Sunday, July 2, 2017

Fraying at the Edge by Cindy Woodsmall

Being the second book in a series, this review is bound to have spoilers for the first book so read with caution if you tend to dislike spoilers like I do.

The third and last book in this series comes out next month so this is the best time to get and read the first two books both of which I highly recommend.

Fraying at the Edge continues the story started in the previous book beginning right as Ariana and Skylar are learning about the lives they were meant to have been a part of. Switched at birth, Ariana grew up Amish when she was supposed to have grown up in an American broken household, while the vice versa is true of Skylar.  Ariana experiences going to movies and malls, cutting her hair, wearing colorful clothing, driving a car, and going on a cultural road trip all for the first time while coping with whether she is going against the very literal faith she grew up learning in the Amish community. She also has to learn to love her birth father who is an atheist constantly trying to prove her faith wrong. Meanwhile, Skylar is coping with her drug addiction and losing faith in living life as the Amish lifestyle gently shows her another side to life.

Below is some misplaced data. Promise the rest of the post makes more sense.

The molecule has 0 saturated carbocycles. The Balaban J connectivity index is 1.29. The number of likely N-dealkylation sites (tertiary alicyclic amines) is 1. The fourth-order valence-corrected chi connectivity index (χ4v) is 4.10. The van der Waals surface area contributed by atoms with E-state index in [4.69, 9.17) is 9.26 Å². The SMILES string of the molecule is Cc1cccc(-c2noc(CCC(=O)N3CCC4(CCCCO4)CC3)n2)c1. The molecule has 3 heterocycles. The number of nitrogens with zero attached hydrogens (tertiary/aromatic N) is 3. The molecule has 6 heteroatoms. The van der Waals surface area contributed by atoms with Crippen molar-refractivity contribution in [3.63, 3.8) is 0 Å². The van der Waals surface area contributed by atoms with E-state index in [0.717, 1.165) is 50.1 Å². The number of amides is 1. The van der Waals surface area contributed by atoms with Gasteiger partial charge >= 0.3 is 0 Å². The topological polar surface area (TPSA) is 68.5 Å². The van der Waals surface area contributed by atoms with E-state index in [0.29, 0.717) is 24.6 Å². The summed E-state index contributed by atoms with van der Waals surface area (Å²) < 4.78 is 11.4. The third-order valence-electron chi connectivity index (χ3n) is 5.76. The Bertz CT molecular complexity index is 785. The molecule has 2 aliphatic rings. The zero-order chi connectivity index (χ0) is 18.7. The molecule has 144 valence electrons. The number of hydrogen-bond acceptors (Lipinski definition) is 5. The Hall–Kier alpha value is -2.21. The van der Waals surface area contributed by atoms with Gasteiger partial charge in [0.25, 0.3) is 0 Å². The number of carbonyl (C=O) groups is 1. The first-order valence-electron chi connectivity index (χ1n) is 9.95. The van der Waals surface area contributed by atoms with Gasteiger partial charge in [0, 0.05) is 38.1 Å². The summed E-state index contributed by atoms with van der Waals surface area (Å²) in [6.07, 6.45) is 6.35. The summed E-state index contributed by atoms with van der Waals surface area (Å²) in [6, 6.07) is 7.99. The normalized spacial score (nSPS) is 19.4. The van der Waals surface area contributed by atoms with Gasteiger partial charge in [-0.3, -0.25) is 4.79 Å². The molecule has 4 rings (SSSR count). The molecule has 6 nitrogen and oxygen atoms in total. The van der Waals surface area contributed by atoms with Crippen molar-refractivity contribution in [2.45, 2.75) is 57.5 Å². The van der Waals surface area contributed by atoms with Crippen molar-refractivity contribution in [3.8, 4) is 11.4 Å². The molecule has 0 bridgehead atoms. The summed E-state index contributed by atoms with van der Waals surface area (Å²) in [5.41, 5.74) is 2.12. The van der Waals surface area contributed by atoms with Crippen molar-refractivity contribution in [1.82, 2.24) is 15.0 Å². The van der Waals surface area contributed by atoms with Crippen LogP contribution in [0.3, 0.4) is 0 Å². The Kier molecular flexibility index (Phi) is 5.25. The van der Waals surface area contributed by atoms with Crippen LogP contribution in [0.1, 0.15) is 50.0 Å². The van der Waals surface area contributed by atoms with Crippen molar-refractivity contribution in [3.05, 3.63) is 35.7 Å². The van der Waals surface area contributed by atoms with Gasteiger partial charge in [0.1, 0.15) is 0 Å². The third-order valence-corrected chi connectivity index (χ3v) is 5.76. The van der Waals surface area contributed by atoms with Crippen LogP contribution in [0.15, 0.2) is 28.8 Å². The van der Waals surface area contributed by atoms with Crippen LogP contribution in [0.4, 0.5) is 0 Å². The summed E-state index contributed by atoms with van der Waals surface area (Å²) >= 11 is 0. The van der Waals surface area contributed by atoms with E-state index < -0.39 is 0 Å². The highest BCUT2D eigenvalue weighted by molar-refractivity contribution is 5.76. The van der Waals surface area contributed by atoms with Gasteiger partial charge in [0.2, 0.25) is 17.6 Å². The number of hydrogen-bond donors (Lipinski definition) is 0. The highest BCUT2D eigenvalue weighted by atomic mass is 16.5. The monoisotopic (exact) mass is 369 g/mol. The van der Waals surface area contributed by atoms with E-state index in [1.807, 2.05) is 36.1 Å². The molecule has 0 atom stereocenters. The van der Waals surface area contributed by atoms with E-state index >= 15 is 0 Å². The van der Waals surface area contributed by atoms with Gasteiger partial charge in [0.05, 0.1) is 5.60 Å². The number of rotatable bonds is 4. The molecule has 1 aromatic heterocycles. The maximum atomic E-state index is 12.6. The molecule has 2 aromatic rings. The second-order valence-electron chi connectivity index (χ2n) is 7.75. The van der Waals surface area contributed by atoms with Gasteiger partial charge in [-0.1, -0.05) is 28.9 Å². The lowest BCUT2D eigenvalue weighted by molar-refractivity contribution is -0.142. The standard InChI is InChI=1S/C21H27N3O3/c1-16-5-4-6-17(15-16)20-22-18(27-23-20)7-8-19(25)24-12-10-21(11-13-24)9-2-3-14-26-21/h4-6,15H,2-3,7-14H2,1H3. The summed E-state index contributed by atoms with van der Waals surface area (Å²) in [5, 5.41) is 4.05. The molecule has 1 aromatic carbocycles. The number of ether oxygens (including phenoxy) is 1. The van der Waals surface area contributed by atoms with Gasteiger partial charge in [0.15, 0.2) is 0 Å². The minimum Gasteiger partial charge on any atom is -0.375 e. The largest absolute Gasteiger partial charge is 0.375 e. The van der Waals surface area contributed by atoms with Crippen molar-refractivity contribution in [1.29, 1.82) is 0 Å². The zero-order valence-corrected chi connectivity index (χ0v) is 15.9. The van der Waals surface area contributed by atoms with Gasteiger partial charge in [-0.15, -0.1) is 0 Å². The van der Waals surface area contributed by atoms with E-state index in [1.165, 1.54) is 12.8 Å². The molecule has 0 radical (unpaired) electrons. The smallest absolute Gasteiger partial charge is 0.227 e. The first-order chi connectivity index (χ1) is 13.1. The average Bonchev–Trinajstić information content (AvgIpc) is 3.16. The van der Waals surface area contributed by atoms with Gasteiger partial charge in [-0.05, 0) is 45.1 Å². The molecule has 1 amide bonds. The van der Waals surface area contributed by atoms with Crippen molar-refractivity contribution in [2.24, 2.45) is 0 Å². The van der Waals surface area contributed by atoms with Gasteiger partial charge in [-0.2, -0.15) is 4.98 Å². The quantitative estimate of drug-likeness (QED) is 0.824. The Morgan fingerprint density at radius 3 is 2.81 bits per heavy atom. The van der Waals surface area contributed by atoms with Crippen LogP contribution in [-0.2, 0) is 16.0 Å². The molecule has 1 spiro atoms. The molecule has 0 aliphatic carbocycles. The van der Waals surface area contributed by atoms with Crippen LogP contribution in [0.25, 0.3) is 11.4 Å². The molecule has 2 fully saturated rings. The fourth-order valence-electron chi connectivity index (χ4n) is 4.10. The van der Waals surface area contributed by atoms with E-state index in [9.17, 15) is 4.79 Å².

The part that stuck out the most to me was the character development. Through Woodsmall's relaxed and simple writing style, the story played out dramatically in the minds of her characters. Ariana learns how to reconcile her faith with the positive and negative truths she finds in the real world, which is something powerful that we go through everyday as Christians. Skylar starts to find unconditional love in an unlikely place, while her Amish twin, Abram, finds friendship even amidst his rejection from the first book. I look forward to seeing the end result of their journey as it concludes in Gathering the Threads.

Additionally, as Ariana explores the normal world, I love the references to pop culture such as the Disney movies she watched. It makes the series feel more like it is really happening here in our time and part of the world especially for those who have not seen Amish Country or horse and buggy firsthand.

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